As an undergraduate student in Chicana/o Studies at UCLA, my research focused on military recruitment practices and militarization of public schools. Then, as I entered graduate school at UCLA, my research focus shifted toward an exploration of how individuals are racialized across social contexts and how ethnicity, ethnic identity, and proximity to an immigrant experience inform the ways individuals respond, react, and resist this racialization.
An emphasis on race, ethnicity, and immigrant generation continues to be at the center of my research agenda as I explore different higher education contexts, including STEM fields and community colleges. I am most moved by the level of resilience students demonstrate to overcome challenges they face in pursuing their educational goals. I also continue to be amazed at the depths of inequity that continue to exist in this world and how beholden we all are to unfair, unjust, and dehumanizing ways of being.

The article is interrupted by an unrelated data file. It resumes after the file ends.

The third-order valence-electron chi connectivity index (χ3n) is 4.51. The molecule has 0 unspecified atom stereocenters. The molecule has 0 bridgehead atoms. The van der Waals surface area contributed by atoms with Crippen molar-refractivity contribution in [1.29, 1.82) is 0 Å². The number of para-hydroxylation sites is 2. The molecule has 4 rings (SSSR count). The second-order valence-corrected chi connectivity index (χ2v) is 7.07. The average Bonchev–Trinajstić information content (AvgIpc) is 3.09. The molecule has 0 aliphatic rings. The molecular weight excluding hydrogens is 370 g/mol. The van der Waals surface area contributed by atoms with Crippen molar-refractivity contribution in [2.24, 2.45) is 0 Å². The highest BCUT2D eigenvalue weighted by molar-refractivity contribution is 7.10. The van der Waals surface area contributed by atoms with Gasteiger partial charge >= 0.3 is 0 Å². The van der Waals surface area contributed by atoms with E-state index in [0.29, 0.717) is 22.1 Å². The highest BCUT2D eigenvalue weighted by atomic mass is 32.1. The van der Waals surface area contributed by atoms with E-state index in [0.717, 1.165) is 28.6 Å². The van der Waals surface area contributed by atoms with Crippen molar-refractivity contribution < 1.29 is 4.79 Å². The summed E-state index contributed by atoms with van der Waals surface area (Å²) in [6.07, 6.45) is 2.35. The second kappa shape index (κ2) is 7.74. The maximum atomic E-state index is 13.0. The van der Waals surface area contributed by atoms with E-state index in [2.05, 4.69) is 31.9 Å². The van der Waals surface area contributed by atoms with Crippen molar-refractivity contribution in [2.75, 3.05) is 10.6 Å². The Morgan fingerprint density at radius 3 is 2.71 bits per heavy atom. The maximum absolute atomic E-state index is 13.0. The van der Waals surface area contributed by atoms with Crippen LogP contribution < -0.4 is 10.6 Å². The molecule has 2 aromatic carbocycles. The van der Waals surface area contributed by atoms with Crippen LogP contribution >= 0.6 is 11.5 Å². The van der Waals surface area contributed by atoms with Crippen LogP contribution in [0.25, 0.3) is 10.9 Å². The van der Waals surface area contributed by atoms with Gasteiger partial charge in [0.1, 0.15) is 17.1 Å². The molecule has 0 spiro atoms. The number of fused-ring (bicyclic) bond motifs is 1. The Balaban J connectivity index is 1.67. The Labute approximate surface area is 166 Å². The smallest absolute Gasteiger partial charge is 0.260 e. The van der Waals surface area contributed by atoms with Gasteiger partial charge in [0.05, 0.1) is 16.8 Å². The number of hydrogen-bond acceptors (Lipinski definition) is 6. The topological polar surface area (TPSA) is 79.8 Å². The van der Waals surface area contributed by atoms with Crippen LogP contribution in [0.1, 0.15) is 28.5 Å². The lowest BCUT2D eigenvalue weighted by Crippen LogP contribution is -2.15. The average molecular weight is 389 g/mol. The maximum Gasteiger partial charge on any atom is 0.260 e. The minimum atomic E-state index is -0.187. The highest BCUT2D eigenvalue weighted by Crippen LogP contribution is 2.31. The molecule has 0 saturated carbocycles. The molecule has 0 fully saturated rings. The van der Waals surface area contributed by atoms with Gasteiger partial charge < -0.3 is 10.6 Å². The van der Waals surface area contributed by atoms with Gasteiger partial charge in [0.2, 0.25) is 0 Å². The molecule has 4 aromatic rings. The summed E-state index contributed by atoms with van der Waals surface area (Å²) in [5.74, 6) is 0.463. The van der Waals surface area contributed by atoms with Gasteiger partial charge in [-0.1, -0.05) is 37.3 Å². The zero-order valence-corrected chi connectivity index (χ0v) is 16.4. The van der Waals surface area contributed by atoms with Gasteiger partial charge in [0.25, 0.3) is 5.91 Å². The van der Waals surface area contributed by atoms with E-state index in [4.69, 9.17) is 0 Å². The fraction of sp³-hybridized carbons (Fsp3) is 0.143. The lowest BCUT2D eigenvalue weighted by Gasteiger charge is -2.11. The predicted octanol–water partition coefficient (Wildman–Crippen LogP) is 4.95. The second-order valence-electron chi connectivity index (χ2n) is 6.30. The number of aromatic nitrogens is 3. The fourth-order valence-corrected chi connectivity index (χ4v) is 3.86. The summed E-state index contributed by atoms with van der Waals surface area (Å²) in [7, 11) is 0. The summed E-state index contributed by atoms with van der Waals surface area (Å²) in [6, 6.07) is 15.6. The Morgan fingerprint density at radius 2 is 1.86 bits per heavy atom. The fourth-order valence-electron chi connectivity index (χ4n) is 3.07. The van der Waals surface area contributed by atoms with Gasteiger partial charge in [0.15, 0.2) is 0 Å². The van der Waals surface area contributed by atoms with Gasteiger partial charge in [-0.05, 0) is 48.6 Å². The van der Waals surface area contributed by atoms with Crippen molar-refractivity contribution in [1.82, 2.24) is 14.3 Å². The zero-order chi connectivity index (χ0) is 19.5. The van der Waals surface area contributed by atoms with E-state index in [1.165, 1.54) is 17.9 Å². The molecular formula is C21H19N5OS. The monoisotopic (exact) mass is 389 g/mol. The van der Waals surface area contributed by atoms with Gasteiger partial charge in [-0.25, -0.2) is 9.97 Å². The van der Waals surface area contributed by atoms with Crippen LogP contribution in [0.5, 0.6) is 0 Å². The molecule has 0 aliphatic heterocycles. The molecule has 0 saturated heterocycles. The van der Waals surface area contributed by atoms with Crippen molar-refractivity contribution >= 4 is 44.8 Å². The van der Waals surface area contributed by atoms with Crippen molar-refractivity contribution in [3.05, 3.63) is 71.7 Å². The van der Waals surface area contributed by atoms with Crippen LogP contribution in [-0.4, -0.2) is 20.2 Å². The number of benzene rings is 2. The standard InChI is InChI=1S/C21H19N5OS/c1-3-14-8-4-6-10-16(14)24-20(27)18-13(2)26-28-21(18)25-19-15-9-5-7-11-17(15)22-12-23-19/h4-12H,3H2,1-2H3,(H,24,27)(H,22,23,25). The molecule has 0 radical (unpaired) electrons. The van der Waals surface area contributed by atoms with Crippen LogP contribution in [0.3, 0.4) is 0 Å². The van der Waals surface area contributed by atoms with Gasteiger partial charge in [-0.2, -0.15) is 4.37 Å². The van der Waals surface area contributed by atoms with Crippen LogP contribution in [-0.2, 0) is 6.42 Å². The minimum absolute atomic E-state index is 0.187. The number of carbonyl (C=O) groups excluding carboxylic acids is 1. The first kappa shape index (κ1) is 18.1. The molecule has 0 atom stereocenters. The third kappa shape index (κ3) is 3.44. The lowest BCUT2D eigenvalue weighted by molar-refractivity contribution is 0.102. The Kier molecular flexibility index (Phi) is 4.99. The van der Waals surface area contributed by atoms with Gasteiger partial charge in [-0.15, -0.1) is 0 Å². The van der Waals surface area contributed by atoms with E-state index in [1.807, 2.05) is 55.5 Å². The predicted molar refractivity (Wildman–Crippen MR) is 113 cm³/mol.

What motivates you to continue writing and pursuing this line of work?
At a superficial level, I want to document some aspect of the human condition. I want my work to be a cultural artifact that I’ve left behind that tells the world how I saw things, how members of my community experience things. My intrinsic desire to generate new ideas, theory, and my lived experience is rooted in a need to impose myself into an anthropology that would otherwise not catalogue my existence. Thus, while it is a privilege to write and research as an academic, I also think the ability to document, describe, catalogue, and reflect on the social world is a right. As a scholar, I hope others see themselves reflected in my work and that they too engage in the emancipatory and revolutionary practice of theorizing their existence. My writing is thus motivated by a need to not only represent myself, but also my ideas, while investing in writing and research as a collective and liberatory practice.